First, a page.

HC Deb 10 August 1916 vol 85 c1235

asked the Secretary of State for War whether men who have been passed as unfit for general service in the Army, and have been drafted to home-service garrison duty, are compelled to undergo strenuous active-service training; whether it has been brought to his notice that the active-service training which the men of the East Surrey Regiment, now stationed at Dover, have to undergo has resulted in the breakdown of a number of the men; whether he is aware that in the case of a private in No. 2 Company of this regiment the severe training brought on hæmorrhage with fatal results, and that in another case a private in the same company who asked for permission to remove his pack before marching up a hill, which permission was refused, with the result that the man fainted, and on his removal back to barracks had a severe epileptic fit, notwithstanding which he was ordered to parade the next morning; and whether he will have an inquiry made into these matters?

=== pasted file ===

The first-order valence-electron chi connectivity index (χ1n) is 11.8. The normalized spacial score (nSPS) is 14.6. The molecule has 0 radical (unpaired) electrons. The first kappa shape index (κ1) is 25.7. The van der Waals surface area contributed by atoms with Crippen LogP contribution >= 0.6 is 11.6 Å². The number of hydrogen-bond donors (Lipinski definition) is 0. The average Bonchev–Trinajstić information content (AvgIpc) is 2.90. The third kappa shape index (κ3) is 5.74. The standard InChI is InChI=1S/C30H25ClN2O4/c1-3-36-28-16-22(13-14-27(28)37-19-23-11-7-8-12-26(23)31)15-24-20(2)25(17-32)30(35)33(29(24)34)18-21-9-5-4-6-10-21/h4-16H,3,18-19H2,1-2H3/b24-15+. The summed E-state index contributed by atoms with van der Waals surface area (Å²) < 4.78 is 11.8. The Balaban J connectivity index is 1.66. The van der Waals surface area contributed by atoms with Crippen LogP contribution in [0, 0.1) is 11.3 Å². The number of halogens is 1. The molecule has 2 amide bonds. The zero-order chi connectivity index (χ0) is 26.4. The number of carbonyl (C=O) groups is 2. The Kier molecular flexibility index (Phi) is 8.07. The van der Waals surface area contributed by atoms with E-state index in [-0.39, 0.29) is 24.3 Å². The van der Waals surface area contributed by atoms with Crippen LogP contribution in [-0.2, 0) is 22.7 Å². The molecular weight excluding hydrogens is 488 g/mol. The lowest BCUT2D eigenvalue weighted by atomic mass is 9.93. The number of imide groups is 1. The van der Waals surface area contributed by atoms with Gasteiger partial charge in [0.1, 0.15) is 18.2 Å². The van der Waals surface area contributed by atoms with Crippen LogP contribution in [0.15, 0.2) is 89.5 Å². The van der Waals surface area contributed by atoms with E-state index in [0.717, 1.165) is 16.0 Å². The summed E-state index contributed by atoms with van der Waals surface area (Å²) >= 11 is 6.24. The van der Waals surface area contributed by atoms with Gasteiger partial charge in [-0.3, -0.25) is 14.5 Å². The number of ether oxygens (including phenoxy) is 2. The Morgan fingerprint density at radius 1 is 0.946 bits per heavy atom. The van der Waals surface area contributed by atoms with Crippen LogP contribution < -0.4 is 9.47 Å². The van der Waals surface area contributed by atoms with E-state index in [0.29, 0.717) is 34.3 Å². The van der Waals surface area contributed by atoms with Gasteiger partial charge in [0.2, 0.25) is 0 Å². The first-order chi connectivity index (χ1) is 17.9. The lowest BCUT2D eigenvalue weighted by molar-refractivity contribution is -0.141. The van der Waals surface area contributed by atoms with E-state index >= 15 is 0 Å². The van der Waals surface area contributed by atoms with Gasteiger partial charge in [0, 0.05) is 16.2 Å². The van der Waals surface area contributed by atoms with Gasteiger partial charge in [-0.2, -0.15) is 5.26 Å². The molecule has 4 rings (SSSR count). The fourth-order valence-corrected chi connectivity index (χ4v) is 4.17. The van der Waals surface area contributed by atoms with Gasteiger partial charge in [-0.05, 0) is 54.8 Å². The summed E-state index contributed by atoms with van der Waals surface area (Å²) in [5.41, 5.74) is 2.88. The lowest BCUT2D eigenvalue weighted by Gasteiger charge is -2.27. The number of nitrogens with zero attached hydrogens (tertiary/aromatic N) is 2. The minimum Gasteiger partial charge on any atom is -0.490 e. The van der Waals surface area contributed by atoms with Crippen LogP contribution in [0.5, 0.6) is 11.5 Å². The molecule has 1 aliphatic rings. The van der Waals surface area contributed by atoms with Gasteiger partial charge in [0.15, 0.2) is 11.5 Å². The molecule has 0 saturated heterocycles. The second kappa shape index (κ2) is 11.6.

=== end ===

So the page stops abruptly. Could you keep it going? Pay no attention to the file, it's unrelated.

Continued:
I am not aware of the incidents referred to in the last part of the question, but inquiry shall be made, and the hon. Member shall be informed of the results. On the general question, I may say that men of Garrison Battalions at home and those intended for Garrison Battalions overseas, undergo a much shorter and lighter course of training than is given to men found fit for general service. I understand battalions of the East Surrey Regiment at Dover are draft-finding formations, training drafts for overseas, and not for garrison duty.